Friday, May 16, 2008


Truth be told, I've never been a big fan of early spring flying in Minnesota. And given the sort of spring we've had, May 16 qualifies as early spring. And with the weather pattern ushering in some heat, and my flight time being late day, I knew I was in for a, ummm, ride.

If you've ever boogeyboarded at the ocean, you know what flying in early spring heat is like. Hold altitude? Forget it. You're passing -- quickly -- from dense (cold) to thin (warm) air depending on whether you're flying over water or unplowed farm fields.

I never did get throttle settings correct in the pattern. At one point, I pulled back to about 1500 RPM, and I was still climbing. Then the thermal would give out, and I'd drop 200 feet in a second and have to firewall the throttle. A few times the turbulence was so hard, it pushed my hand on the throttle. In other words, it wasn't the kind of day to take a passenger on a first flight, and so I flew alone.

I took a bunch of pictures but they're all terrible. The above picture is about 6 miles northwest of Airlake (Lakeville, Minn.).

I haven't flown in a couple of months so I stayed at Flying Cloud for three touch-and-gos of questionable pedigrees. The wind was pretty much right down the runway at Flying Cloud, but the winds were gusting to about 24 mph, which required me to carry extra speed on landing (12 knots) to guard against a sudden loss of airspeed. So I floated...and floated...and floated. But the goal is getting down in gusty conditions and that mission was accomplished.

I then headed for Airlake where I knew the wind was about 30 degrees off runway heading, which would give me a little crosswind practice. The initial landing was OK -- not great -- but the second landing was a beauty, featuring the nice little "chirp.... chirp" of an upwind single wheel landing.

Then it was back to Flying Cloud for a final landing (another questionable one). With gas being close to $4 a gallon, it really doesn't make much sense to drive all the way from Woodbury (on the eastern end of the Twin Cities) to Flying Cloud (on the western side) just to rent a plane. I should think about something closer to home.

I was going to stop at Fleming Field in South St. Paul for a little practice at my home airport (it's where my RV-7A project is currently housed), but the runway configuration had a 90 degree gusty crosswind -- too much for me, at least today.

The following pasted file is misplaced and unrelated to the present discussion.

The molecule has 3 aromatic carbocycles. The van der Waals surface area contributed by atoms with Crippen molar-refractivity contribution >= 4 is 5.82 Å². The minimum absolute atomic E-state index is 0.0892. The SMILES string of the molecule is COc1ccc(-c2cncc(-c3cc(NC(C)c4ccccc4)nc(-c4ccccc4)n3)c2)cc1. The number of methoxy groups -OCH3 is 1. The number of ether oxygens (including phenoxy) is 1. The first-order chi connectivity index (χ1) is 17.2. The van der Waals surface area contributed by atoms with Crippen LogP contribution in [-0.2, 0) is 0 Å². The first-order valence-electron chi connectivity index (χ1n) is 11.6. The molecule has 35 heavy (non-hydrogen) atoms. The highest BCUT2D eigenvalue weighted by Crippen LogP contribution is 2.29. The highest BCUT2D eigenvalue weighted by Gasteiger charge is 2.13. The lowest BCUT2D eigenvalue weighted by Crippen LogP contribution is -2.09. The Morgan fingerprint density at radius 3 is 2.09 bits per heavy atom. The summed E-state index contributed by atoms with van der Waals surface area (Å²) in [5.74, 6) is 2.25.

Armed with inspiration, I stopped at Fleming on the drive back home, and worked on the RV project a little bit, drilling the hole in the axle for the cotter pin that holds the axle nut on. Lots of folks seem befuddled by this process, but it went flawlessly for me, which makes me think that I probably did something wrong.


  1. If you are in Woodbury, why not rent out of 21D?

  2. I probably should but I have an affinity for Thunderbird. They're VERY professional there.

    I first started going there after giving up on Wings at the downtown St. Paul airport years ago. I'd learned to fly there but when I walked in as a renter, I'd encounter disinterested kids just building time, was made to feel like I was intruding on their day and -- oh yeah -- the Cessna 172s were pieces of garbage.

    Wings has since gone out of business.

    At the time I made the switch, 21D didn't have an FBO. The owner of the previous one was dying and the place was rarely open. Valters hadn't purchased it yet. I should go check it out although I really hate being checked out for rental.

  3. I only have experience in the 152 and 172 at Valters, none of the Piper products, but they were solid aircraft in my (limited experience) opinion. Well used, but well maintained.

    I've appreciated the fact that you'll often find Gatis behind the desk, or his wife, working at a family business. They have been quite accomodating for early morning (I like the sunrise) or evening flights as well.

    I understand your feeling about checkout flights, but if you schedule correctly, there are worse things than being crammed into a small plane with a charming young woman for an hour. =]

    --and thanks, I just found, and am enjoying your blog.


  4. You know, I just don't test well. I can't explain it, but I just don't. So I go into BFRs and checkouts, probably, in the wrong frame of mind to begin with.